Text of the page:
September 2013 Archives

FCC Enforcement Monitor

Scott R. Flick Paul A. Cicelski

Posted September 30, 2013

By Scott R. Flick and Paul A. Cicelski

September 2013

Pillsbury's communications lawyers have published FCC Enforcement Monitor monthly since 1999 to inform our clients of notable FCC enforcement actions against FCC license holders and others. This month's issue includes:

  • FCC Assesses Substantial Fine for Antenna Lighting Outage
  • Big Fines for Children's Television Violations

Failure to Monitor Antenna Lighting Costly

The FCC issued a Notice of Apparent Liability for Forfeiture (NAL) in the amount of $20,000 to an Alaskan telecommunications company for tower lighting violations.

The height of the antenna structure placed it within the jurisdiction of both the FAA and the FCC. FAA rules required the structure to have dual lighting: red lights at night and medium intensity flashing white lights during the daytime and at twilight.

The company's troubles began when an agent from the FCC's Anchorage Enforcement Bureau office observed that the tower was unlit during the daytime. The FCC agent contacted the FAA, which confirmed that no Notice to Airmen (NOTAM) had been issued for the lighting outage. Tower operators are required to notify the FAA immediately of any lighting outage lasting more than 30 minutes. The FCC agent also alerted the tower owner of the situation. According to the FCC, the owner did not appear to have a functioning monitoring system for the tower lighting.

The NAL cited the owner's failure to visually monitor obstruction lighting on a daily basis or to maintain a functioning alarm system. In response, the owner acknowledged the violation and stated it had identified the source of the problem to be a failing capacitor on the system's control board. It then replaced the failing component and installed a remote monitoring and alarm system for the antenna structure.

The base fine for failing to comply with tower lighting and monitoring requirements and for failing to provide notification of extinguished lights is $10,000. The NAL stated that the fine was increased to $20,000 as part of the FCC's policy of fining "large" companies larger dollar amounts to ensure that the fine "is a deterrent and not simply a cost of doing business."

FCC Actively Pursuing Kidvid Violations

This month, the FCC has once again been bringing enforcement actions against a number of Class A stations for failure to timely file Children's Television Programming Reports on FCC Form 398. The Commission has issued at least ten NALs for Kidvid violations since the beginning of this month.

Continue reading "FCC Enforcement Monitor "

Lew Paper of Pillsbury to Moderate Leadership Breakfast at the National Association of Broadcasters Radio Show on September 19, 2013, Orlando, FL

Lew Paper

September 19, 2013

Lew Paper will again moderate the Leadership Breakfast entitled, "Opportunities in a Changing Economy," taking place on September 19 from 7:15 am - 9:00 am at the Rosen Shingle Creek Hotel Gatlin D.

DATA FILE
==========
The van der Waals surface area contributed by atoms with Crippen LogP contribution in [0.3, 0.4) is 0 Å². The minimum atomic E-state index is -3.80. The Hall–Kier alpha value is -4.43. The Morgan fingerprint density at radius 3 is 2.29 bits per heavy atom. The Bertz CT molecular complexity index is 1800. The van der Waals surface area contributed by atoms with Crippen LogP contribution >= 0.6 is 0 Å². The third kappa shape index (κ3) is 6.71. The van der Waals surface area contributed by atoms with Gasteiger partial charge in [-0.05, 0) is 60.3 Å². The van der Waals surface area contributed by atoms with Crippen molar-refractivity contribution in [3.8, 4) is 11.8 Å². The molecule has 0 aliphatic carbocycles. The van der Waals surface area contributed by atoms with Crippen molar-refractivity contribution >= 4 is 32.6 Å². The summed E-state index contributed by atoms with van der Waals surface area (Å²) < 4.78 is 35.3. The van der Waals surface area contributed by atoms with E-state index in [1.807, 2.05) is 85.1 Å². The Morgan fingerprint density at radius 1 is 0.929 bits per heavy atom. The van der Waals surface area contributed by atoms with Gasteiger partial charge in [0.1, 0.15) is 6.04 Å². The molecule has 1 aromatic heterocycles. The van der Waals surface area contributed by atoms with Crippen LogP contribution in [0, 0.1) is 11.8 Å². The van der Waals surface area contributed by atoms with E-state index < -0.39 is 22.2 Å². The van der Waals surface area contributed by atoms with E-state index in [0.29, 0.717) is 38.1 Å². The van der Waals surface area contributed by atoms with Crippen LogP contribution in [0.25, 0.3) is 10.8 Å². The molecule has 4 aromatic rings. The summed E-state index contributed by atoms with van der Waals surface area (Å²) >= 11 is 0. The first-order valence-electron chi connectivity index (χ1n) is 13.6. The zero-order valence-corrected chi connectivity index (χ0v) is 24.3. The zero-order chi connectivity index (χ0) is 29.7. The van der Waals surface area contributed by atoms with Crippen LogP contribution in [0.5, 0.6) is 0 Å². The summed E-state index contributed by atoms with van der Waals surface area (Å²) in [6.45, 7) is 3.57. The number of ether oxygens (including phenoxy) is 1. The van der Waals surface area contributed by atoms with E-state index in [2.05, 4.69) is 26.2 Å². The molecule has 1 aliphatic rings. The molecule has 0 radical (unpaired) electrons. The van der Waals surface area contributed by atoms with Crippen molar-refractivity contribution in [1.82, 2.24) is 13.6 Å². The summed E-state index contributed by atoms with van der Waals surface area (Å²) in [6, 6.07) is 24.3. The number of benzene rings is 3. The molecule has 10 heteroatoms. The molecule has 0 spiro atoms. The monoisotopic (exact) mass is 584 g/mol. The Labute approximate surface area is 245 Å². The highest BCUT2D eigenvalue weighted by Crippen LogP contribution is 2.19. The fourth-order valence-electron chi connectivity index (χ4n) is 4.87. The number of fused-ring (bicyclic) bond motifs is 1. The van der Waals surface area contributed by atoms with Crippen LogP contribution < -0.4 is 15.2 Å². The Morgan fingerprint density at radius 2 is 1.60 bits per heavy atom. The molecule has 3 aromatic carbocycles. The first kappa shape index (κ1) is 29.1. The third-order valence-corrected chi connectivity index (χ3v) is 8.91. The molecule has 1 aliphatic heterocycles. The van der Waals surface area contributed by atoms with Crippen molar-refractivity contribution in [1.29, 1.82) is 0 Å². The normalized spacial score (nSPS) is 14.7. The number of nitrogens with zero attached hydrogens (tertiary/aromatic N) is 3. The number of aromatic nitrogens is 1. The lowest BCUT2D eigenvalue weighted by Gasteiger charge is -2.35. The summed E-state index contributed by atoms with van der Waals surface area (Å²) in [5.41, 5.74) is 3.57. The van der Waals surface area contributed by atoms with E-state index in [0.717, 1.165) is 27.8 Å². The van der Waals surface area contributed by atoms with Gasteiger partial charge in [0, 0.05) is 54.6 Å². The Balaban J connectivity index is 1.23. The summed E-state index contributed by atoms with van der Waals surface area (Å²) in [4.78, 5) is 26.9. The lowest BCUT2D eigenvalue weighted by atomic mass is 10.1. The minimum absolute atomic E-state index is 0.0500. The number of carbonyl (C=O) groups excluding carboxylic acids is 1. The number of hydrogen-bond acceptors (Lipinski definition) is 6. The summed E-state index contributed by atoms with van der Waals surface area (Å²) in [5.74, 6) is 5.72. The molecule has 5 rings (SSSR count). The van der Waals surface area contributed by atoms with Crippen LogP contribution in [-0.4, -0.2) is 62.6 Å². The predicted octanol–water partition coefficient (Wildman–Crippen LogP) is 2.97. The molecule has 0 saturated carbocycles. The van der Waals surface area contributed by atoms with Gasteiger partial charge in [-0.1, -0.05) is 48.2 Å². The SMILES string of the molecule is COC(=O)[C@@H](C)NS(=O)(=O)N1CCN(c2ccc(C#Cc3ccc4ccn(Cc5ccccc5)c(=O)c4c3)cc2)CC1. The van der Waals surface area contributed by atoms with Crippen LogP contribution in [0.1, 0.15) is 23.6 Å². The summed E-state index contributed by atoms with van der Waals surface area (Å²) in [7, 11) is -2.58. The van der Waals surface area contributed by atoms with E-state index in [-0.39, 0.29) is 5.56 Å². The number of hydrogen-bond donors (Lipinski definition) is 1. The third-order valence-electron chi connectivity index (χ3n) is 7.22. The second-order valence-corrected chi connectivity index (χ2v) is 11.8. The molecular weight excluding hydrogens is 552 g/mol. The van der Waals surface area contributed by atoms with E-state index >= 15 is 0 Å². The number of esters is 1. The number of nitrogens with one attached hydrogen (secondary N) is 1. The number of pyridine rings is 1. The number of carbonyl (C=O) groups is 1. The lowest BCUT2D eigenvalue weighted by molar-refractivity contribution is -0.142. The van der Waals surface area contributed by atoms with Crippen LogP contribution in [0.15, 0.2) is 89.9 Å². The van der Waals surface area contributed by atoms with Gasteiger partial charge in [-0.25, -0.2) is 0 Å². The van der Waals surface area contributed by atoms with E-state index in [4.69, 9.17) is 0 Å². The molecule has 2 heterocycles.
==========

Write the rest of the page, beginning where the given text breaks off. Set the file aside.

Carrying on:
The event will feature opening remarks from Marci Ryvicker, Managing Director and Senior Equity Analyst at Wells Fargo Securities, Lew Dickey, CEO of Cumulus Media, Mary Quass, CEO of NRG Media, Jeff Warshaw, CEO of Connoisseur Media, and Larry Wilson, CEO of Alpha Broadcasting and L&L Broadcasting. The event will focus on expanding opportunities for acquisitions and revenues in a growing economy.

For more information, please click here.

DOJ Clears the Air on E-Cigarette Ads

Scott R. Flick

Posted September 18, 2013

By Scott R. Flick

One of the perennial challenges of being a broadcaster is determining what you can air, when you can air it, and how it must be aired without incurring the wrath of the federal government. While the FCC tends to be the federal agency most commonly encountered on content issues, various other government agencies create additional layers of complexity, with the Department of Justice, the Food and Drug Administration, and the Federal Trade Commission all having an interest in what is aired, particularly where it involves advertising. As new products become available and are marketed, the government struggles to keep up, sometimes leaving the media in the lurch as to whether a particular ad is "safe" for airing.

For that reason, broadcasters have stepped carefully with regard to advertisements for medical marijuana (which I've discussed previously here), tobacco products, and other items of federal concern. While enforcement encounters with the FCC can be unpleasant, encounters with the DOJ can be downright incarcerating. Fortunately, broadcasters' encounters with the DOJ are rare, and usually involve the DOJ bringing a court action to enforce collection of an FCC-imposed fine. However, that also means the body of DOJ precedent on substantive content issues can be pretty thin, leaving broadcasters guessing as to what can and cannot be aired.

One area where the DOJ has definitely had a broad role to play is in the advertising of tobacco products. From the original ban on broadcast cigarette advertising implemented in 1971 to its later expansion to little cigars (1973) and smokeless tobacco (1986), the DOJ is the entity charged with enforcing the ban on most types of tobacco broadcast advertising. While a ban on tobacco advertising might seem straightforward, complying with it can be fairly complex, resulting in a number of DOJ decisions regarding what can be said in advertising for tobacco shops and tobacco products not affected by the ad ban. Our recently updated Pillsbury Advisory on tobacco advertising restrictions is a good place to learn more about those nuances.